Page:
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27.05.2020 Fabian Roschig
Emerging opportunities for design and innovation Post-COVID 19
The transition to a new normal? A permanent shift or a short-term event?
Will a “new normal” really happen or do we rush back to the world we have known before? Are people really reconsidering capitalism and the way they consume? Do people rethink how governments act and if they really represent what they elected them for? Do people recognize how vulnerable our modern, globalized world is to a fast-moving systemic shock? Will they change their habits permanently?
It’s just too early to tell.
Facing different levels of uncertainty
Actually, in these times we have to deal with different layers of uncertainty at the same time:
Competitive Landscape (Transformative new technologies or business models emerging from COVID-19 opportunities or changing customer demand)
Physical environment (COVID-19 = scarce resources, destroyed supply chains, health and sanitation issues, etc.)
Social conditions (Changing customer values, opinions, and expectations)
I believe that the COVID-19 disruption creates a lot of emerging opportunities for design and innovation to contribute to a better post-pandemic economic model-More resilient, more protective, more sovereign, and more inclusive and I really hope we don’t miss such a unique opportunity.
Innovation and design become survival-skills as designers and innovators know how to deal with uncertainties.
We are entering a period of forced experimentation as foresight will be difficult and planning based on historical data close to impossible or as Netherlands’ Prime Minister Rutte said:
“We must make 100% of the decisions based on a maximum of 50% of knowledge”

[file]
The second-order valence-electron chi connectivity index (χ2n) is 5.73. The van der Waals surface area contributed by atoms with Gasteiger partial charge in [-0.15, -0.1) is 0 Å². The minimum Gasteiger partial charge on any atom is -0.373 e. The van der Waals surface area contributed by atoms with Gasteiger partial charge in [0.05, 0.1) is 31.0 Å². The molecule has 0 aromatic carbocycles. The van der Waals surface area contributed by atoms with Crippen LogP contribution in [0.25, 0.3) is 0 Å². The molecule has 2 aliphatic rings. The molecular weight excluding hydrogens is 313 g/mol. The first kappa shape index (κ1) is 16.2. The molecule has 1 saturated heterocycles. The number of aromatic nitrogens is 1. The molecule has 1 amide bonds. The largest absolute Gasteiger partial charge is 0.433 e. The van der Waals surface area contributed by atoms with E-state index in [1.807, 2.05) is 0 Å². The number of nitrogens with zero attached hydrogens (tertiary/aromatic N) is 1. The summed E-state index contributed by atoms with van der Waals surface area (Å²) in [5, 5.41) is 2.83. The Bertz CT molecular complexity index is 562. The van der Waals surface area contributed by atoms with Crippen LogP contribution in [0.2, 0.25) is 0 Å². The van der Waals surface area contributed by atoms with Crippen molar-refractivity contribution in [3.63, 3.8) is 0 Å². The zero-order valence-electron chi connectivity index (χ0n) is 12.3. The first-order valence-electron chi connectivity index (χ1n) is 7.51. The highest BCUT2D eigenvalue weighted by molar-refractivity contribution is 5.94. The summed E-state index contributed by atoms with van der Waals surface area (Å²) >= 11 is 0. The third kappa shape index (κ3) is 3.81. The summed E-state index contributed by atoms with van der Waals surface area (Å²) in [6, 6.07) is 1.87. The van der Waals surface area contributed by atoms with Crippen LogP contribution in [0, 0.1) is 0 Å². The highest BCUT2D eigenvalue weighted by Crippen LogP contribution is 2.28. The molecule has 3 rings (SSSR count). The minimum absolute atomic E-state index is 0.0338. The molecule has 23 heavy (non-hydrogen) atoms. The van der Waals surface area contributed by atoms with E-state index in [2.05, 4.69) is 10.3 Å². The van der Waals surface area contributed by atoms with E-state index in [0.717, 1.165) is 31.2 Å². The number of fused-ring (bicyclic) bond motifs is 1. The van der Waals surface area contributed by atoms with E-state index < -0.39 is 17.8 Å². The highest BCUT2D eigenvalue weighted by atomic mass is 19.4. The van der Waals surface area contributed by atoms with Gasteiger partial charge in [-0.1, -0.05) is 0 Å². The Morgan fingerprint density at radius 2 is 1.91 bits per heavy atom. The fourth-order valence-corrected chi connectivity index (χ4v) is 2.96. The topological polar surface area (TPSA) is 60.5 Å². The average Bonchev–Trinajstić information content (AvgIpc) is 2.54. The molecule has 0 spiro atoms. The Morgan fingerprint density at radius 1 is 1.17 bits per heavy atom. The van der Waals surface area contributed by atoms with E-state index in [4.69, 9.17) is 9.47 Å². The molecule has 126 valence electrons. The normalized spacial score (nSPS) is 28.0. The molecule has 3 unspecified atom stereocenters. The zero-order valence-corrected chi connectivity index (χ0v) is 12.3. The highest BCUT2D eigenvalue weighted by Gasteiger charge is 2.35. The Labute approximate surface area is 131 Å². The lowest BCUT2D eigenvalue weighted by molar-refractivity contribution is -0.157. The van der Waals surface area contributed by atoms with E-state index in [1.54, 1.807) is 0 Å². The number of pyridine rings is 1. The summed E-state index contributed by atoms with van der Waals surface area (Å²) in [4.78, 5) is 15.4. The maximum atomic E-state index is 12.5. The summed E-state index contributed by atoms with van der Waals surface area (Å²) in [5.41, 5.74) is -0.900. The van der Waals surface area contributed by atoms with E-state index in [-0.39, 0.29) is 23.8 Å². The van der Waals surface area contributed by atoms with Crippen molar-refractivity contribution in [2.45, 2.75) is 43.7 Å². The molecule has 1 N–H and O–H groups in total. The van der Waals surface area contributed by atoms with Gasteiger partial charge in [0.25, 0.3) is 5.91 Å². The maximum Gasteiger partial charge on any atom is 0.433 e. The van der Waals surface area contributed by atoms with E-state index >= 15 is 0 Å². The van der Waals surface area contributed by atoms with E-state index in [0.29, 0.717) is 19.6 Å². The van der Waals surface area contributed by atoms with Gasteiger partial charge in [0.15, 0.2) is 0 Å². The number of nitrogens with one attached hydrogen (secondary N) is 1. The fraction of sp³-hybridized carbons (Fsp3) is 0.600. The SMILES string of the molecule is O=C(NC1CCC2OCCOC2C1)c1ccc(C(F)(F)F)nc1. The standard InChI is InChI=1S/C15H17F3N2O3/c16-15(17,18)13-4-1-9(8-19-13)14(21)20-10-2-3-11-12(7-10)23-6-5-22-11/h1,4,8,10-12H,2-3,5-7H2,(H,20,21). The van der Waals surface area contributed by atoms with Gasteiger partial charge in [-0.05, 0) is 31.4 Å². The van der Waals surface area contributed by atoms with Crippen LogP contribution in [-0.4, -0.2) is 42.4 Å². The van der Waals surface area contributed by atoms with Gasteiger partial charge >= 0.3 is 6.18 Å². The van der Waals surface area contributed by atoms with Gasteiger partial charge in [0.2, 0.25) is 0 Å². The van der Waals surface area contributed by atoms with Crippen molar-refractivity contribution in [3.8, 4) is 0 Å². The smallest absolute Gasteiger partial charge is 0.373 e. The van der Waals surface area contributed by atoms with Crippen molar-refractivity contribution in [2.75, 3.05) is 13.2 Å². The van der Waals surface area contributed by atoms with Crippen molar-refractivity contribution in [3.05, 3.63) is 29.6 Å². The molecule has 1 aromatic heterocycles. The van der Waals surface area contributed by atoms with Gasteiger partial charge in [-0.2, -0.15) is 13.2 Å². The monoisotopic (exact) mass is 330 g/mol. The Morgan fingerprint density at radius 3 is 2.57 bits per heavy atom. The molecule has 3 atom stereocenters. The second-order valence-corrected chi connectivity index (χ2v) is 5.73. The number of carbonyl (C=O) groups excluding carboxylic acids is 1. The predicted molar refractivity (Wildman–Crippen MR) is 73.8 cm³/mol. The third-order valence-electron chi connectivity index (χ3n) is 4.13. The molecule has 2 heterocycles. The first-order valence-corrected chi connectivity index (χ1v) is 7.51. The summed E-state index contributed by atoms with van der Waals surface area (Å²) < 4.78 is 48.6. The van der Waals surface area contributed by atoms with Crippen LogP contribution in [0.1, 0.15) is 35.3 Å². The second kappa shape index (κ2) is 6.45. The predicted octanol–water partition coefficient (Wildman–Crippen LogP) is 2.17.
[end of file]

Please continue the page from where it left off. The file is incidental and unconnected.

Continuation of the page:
Beating uncertainty 🥊 with experiments with real-user feedback
In this context, methodical experiments with real-user feedback and a strcutured exploration of new opportunities become mission-critical to rapidly adapt your business to new market demands
This is actually what the core of innovation is:
Innovation = Finding new solutions for unmet customer needs
Now we know that adapting is extremely difficult for large, risk-averse organizations because they are designed to thrive in the current economic system. So we, the designers, and the innovators will have to lead new ways of creating and delivering value as the most innovative solutions often arise in the face of the greatest constraints.
“Design expertise has historically been leveraged as a vehicle to embed alternative value systems into the economy. For example, in the early 1990s, when 80% of new products failed immediately after introduction to market, designers created human-centered approaches to incorporate user concerns into product design. As a result of the now cross-market adoption of human-centered practices, aspects of feasibility, usability, and desirability have started to shape new production and consumption systems.” (Leading transitions to the New Economy: 5 leadership skills for a new era).
Let’s hope we will get it right and that we don’t miss such a unique opportunity.
A crisis is a terrible thing to waste.- Stanford economist Paul Romer
Do you want to read more?
If you want to read more of my thoughts, best practices, and perspectives around innovation to help you quickly design and validate new business ideas subscribe to my newsletter here.
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